The cost of higher education is arguably the most important political issue student’s face. Many of us take on significant debt, live in poor housing, and work long hours to compensate for high tuition rates.
But the recent decision by the Ontario government to slash university and college tuition fees by 10 per cent won’t change much of that.
On its surface, the new provincial program will make postsecondary degrees more affordable—annual tuition costs will be reduced by $660 for university undergrads and $330 for college students. That comes at the cost of the student experience on campuses across Ontario.
The Ford government’s program will lower tuition fees for the 2019-20 school year, and freeze them for the 2020-21 school year. Access to core operating grants will be contingent on compliance with this new framework. Universities that refuse to cut tuition by the designated amount will be refused government funding.
Following the usual precedents set out by the Progressive Conservative government, these cuts to tuition seem too good to be true.
The Canadian Federation of Students’ Ontario chapter tweeted, “Students should remain cautious of reports of a 10% cut to tuition fees,” stating their concern “about the intentions of this announcement and whether it will make [Post-Secondary Education] more affordable.”
The worrying issue is how the province intends to cover its costs. Universities, on average, will lose around $300 million in terms of total revenue because of the program. And this likely won’t be the end of educational finance reform. Further cuts are consistent with the PC party’s promise to reduce government spending by finding efficiencies in its budget.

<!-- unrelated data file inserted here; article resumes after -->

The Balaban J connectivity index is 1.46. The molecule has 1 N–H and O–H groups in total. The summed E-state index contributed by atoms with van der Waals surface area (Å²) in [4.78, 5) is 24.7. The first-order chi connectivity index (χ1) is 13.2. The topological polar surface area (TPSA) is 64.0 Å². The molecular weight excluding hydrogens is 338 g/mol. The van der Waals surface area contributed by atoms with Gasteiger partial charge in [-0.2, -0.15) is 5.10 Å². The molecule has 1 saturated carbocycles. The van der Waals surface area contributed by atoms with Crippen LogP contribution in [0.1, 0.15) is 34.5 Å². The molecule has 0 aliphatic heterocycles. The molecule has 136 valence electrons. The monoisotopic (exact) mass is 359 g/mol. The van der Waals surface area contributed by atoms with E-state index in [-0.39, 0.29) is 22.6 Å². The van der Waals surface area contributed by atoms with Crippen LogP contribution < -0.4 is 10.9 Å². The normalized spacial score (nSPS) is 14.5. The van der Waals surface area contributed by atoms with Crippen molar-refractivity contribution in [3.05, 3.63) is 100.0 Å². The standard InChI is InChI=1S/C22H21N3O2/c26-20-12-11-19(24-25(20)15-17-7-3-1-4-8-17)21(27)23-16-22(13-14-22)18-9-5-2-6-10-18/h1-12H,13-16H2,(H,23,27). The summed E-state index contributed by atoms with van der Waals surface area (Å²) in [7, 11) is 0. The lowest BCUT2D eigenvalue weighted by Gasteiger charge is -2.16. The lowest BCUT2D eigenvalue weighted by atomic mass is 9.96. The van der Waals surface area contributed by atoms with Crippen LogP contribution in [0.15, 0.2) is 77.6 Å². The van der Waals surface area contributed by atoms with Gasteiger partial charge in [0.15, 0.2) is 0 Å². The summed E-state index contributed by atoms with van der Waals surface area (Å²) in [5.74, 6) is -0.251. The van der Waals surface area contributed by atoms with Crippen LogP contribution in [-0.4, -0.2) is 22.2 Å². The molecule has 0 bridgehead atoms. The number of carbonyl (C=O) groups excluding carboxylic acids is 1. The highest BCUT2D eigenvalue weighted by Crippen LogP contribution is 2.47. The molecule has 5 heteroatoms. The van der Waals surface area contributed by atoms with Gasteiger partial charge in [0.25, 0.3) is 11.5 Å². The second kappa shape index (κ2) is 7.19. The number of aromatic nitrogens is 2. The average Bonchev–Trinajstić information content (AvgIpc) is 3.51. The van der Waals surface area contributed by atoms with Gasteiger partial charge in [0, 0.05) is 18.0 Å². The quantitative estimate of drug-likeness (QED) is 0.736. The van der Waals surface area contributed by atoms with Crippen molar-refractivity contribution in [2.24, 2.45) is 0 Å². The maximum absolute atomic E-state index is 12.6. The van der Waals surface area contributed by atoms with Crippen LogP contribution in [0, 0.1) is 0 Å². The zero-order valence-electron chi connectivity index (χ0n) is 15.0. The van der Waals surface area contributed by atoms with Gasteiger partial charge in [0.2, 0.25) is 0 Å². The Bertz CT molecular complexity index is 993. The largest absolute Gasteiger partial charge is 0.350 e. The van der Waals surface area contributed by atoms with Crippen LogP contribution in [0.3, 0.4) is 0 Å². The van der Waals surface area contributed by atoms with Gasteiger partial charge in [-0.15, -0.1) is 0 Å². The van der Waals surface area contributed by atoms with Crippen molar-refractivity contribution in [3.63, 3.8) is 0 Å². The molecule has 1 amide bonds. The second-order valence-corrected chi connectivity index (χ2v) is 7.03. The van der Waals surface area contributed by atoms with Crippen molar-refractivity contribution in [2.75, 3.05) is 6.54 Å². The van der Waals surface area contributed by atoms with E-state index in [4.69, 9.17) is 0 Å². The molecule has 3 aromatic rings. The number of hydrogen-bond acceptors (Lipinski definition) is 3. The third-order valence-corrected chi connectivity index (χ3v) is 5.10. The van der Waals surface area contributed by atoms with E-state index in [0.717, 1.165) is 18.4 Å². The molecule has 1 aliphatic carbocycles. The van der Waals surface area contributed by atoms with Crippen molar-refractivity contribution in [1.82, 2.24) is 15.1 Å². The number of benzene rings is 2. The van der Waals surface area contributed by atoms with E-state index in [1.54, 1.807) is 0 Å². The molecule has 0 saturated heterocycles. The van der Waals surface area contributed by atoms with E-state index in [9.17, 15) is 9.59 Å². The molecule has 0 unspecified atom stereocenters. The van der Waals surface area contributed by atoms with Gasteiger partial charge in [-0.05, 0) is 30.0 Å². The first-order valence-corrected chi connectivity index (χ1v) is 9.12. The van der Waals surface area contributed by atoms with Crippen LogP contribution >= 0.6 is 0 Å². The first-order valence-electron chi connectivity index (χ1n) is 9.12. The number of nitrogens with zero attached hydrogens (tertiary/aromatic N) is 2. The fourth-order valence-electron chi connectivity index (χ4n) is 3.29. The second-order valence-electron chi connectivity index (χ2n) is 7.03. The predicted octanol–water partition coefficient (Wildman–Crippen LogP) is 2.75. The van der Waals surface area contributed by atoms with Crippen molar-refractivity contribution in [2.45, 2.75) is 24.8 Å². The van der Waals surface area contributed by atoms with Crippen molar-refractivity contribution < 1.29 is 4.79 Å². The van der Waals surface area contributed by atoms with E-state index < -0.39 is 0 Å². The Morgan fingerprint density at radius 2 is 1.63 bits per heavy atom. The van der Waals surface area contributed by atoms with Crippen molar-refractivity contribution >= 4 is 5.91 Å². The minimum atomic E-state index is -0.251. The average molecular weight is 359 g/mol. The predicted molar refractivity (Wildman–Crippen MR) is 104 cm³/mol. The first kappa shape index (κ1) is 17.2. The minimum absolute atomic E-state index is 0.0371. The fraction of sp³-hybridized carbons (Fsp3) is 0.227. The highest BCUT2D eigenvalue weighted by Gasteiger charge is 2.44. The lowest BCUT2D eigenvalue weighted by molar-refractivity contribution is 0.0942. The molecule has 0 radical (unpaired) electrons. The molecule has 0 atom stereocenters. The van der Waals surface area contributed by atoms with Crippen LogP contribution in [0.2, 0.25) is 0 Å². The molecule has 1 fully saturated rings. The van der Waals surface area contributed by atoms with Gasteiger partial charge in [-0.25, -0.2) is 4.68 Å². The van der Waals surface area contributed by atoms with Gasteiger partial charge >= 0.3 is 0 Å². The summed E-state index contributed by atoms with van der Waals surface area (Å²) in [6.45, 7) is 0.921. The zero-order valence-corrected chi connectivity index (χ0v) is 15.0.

Regardless of the number, the effect is clear: Ontario universities and colleges are going to lose significant amounts of funding, and they’ll need to make it up somehow.
This is where the issue becomes pertinent for our campus. To make up for lost revenue, the administration will most likely have to make spending cuts—and this could mean cancelled courses, larger class sizes, and laid-off faculty.
Besides employment strains, the quality of educational resources and student supports will take the brunt of the program’s shortcomings. Services students depend on, like mental health support or specific academic accommodations, could be limited.
While the University hasn’t yet clarified how it will reduce its spending, it’s evident they won’t have the necessary funds to maintain the current levels of support provided to students.
More broadly, the decision to cut tuition is a byproduct of the Ford government’s misguided oversimplification of policy decisions. Ford has consistently presented simple solutions to incredibly complex problems, with little regard for how the changes will affect real people—in this case, students.
His entire campaign was based on the premise that he’d reduce the province’s budget deficit while maintaining the network of public services Ontarians rely on. It was a mathematical and economic impossibility.
As his term unfolds, Ontarians should continue to expect the provincial government to make and break outlandish promises, sell out our best interests for the vague promise of market competition, and fail to understand basic principles of economics.
It’s fiscally difficult to remove upwards of $250 million from an institution’s budget without reducing the quality of the programs and resources it provides. The lives of young Ontarians will be changed because of tuition, and not necessarily for the better.
While the Ford government may have good financial intentions, they’ve once again implemented a policy with no consideration for its broader social and economic consequences.
This tuition initiative has exacerbated the issue of overpriced post-secondary education in Ontario. The student experience at Queen’s and other universities in Ontario doesn’t merely depend on higher or lower tuition rates—it depends on quality of education, services, and viable resources.
The province’s decision puts that in jeopardy.
Luca Dannetta is a second-year History major.
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